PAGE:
Jeff: BTW, Scott, are you saying the Copenhagen'ists aren't doing rational criticism? And if so, does that mean they're pseudo-scientists?

      I meant what I wrote, Jeff. Instrumentalism is a way to deny anything, including dinosaurs as the explanation for fossils.

      Wikipedia: In the philosophy of science, instrumentalism is the view that a scientific theory is a useful instrument in understanding the world. A concept or theory should be evaluated by how effectively it explains and predicts phenomena, as opposed to how accurately it describes objective reality.

      Instrumentalism avoids the debate between anti-realism and philosophical or scientific realism. It may be better characterized as non-realism. Instrumentalism shifts the basis of evaluation away from whether or not phenomena observed actually exist, and towards an analysis of whether the results and evaluation fit with observed phenomena.


      Jeff: And Scott, how many ID'ists do you know that think fossils don't inductively indicate the existence of past animals?

      That was my point, Jeff. You think dinosaurs are *the* explanation for fossils. Yet...

      Scott: None of these other interpretations are empirically distinguishable from the rational theory of dinosaurs, in that their existence explains fossils. But we discard them because they all represent a general purpose means to deny absolutely anything.

      Scott: We say that dinosaurs are the explanation for fossils. […] And we do so despite the fact that there are an infinite number of rival interpretations of the same data that make all the same predictions, yet say the dinosaurs were not there, millions of years ago, in reality.

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    10. Jeff: Those biologists, biochemists, geneticists, geologists, paleontologists, actually tend to articulate their assumptions at some point or another. And they're ALWAYS based on nothing that can be extrapolated from regularities inductively inferred from observations. And yet such regularities are precisely that which naturalistic explanation has to do.

      Do they Jeff?

      Then you should have no problem precisely formulating a "Principle of Induction" that is well defined enough to provide the supposed guidance you're claiming an explanation needs to follow.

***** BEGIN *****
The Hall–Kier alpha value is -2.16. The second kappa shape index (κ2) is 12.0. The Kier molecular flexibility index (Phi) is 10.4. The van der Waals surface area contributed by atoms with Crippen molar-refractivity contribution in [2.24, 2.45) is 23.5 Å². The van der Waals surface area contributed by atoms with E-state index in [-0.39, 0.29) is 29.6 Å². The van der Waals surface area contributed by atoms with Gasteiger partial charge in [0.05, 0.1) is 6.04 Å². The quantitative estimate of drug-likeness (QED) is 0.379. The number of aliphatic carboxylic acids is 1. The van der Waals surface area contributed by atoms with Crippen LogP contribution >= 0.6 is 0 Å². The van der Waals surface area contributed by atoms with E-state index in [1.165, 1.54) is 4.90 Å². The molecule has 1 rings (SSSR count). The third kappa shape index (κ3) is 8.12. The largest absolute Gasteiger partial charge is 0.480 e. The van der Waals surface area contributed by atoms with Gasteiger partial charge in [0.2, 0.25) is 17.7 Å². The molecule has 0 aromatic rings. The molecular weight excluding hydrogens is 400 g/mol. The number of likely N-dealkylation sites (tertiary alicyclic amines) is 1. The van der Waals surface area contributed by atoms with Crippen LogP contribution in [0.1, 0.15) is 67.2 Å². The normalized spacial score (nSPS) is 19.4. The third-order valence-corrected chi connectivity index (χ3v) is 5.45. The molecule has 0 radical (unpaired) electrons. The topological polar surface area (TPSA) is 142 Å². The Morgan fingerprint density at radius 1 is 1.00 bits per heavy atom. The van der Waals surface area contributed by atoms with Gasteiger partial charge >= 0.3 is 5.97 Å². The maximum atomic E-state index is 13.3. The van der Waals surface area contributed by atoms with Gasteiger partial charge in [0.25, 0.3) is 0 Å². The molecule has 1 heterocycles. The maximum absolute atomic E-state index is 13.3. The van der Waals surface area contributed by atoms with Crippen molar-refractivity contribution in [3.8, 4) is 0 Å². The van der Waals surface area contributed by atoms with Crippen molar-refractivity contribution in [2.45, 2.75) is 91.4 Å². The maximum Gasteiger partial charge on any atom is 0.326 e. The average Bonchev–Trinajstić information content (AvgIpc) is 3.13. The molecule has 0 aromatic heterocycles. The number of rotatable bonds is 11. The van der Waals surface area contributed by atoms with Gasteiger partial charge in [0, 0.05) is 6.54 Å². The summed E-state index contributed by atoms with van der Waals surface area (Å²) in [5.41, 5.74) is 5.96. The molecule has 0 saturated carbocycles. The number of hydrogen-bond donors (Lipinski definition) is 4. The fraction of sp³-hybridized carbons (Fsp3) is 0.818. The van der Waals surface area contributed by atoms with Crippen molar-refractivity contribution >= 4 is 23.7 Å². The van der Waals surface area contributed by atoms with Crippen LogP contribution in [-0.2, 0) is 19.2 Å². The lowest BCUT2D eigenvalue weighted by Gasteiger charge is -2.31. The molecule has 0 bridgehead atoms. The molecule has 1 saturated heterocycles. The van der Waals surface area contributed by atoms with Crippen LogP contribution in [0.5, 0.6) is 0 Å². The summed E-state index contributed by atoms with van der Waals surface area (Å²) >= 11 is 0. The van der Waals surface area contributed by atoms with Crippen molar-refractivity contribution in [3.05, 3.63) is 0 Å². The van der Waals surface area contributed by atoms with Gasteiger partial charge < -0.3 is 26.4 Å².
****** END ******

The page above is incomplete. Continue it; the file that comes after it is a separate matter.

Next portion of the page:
Go ahead and fill in the following with something other than conjecture and refutation.

      01. Raw data
      02. ???
      03. Inductive conclusion.

      Take your time, Jeff. I'll wait. Nor will I distract you with another question until you fill in the blank.

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    11. Scott: But we discard them because they all represent a general purpose means to deny absolutely anything.

      J: Hmmm. What explanation implies the denial of absolutely anything? That's not even conceivable. An explanation is an explanation of SOMETHING.

      Scott: We say that dinosaurs are the explanation for fossils. […] And we do so despite the fact that there are an infinite number of rival interpretations of the same data that make all the same predictions, yet say the dinosaurs were not there, millions of years ago, in reality.

      J: Explain how those explanations are less ad-hoc (i.e., less inductive) than positing the existence of animals that lived, died, and left fossils in the way that seems to be occurring today in certain instances. You'll be the first to do it.

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    12. Scott: Go ahead and fill in the following with something other than conjecture and refutation.

      01. Raw data
      02. ???
      03. Inductive conclusion.

      J: Scott, an inductive conclusion is, by definition, tentative. Because data set size can change what is most parsimonious, least ad-hoc, etc. The inductive method is assumed by those who believe it to be valid in the sense of being truth-approximating in the long run as data sets increase. It's not assumed to give absolute truth at a given time with a given data set. We've already been over this.

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    13. Scott: Go ahead and fill in the following with something other than conjecture and refutation.

      Jeff: Scott, an inductive conclusion is, by definition, tentative. Because data set size can change what is most parsimonious, least ad-hoc, etc.